On the fifth of February 1597, 26 Christians, including six Spanish Jesuits, were crucified in Nagasaki; officially, the bragging of the captain of the "San Felipe" had led to an accusation of conspiracy against the Emperor. The true reasons behind the "incident" have long been debated; for sure, it left the Order of the Sword of St. Jerome in need of a new, more discreet contact in the archipelago, their foothold on the islands having been cancelled. Augusto Colon de Souza was the right man in the right place.
Between 1589 and 1597, De Souza had penned a number of learned studies, in the form of letters or reports to his superiors, covering various aspects of Japanese history, politics and society. His was the first unbiased (relatively at least) overview of the Shinto belief system by a westerner (the report is still held in the Vatican Library in Rome). A long document covering "The Ancient Legend of the Witch Queen Himika" is mentioned in one of the surviving letters but reported as lost.
His proven knowledge of the land and the people caused him to be headhunted by the Jeromites (at the time organized as Minorite Order of the Hermits of St. Jerome of the Fiesole Congregation); it is also likely that some element close to St. Jerome (possibly Takayama Ukon?) spoke for him at a critical moment. In brief, Father De Souza was tested and found suitable, and given a responsible position soon after the Nagasaki Incident. He was barely 30 at the time.
His duties as local head of the St. Jerome network included first- and second-hand data collection (what today would be called "HUMINT") and the compilation of regular reports to the St. Jerome Chapter House in Manila.
Showing an innate attitude for the job, in his new position De Souza traveled extensively, collecting data about minor factions and local cults, while cultivating stronger contacts in the political and military circles.
With hindsight, it is easy to see in his attitude towards Japanese politics the hard-learned lesson of the Nagasaki Incident; while moving freely among a number of powerful circles, De Souza was careful never to compromise himself too much - the only openly hostile party in his respect was general Kato Kiyomasa, a strict Nichiren Buddhist and veteran of the Korean campaigns of the 1590s - and only the turn of the screw represented by the Hidetada edicts and the following merciless oppression finally forced him to take a definite (and definitive) stand. The modern depiction of De Souza as a classical Counter-Reformation figure (see De Chevignac, 1997), more versed in courtly intrigue and intelligence-gathering than in Christian piety, while hard to deny, does not explain completely his choices and his stance.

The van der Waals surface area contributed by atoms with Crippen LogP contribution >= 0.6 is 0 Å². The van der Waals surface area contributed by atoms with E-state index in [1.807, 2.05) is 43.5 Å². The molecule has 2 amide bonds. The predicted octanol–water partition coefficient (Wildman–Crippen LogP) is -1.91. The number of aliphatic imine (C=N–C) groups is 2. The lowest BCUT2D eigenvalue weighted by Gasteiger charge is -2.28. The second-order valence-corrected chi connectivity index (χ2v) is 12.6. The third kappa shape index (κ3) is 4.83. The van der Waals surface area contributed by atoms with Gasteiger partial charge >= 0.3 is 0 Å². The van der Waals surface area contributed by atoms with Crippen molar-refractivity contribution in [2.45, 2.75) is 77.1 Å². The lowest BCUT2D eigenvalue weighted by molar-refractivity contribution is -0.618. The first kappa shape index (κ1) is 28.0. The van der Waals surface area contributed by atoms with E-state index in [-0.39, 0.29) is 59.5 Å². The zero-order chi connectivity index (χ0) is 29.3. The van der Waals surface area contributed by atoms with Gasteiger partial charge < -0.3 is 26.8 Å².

According to the fourth "Syncretic Spirituality Survey Report" (De Chevignac et al., CESNUR, 1997), Father De Souza, under the Japanese dub of Souzen, was venerated as a Bodhisattva by a small Buddhist sect in the Unzen area till the late 19th century.
Started out as a post-mortem cult of De Souza's personality on the part of local peasants, the "Christian" sect - lacking instruction or even access to a Bible - compiled the teachings of the Jesuit as they were remembered, incorporating local folklore, Buddhist and Shinto doctrine, to finally produce a weird unorthodox mix of beliefs. Never a high-profile cult due to the strict anti-Christian policies of the Tokugawa shogunate, the group moved progressively towards a Buddhist interpretation of its ancient corpus of doctrines, and finally died out in the second half of the 1800s.
A copy of "Souzen's Bible" - a compilation of the aforementioned mix of beliefs by one of the cult's priests - was supposedly part of the rare books collection of Count Kozue Otani in Kyoto, but was reported lost after the Second World War.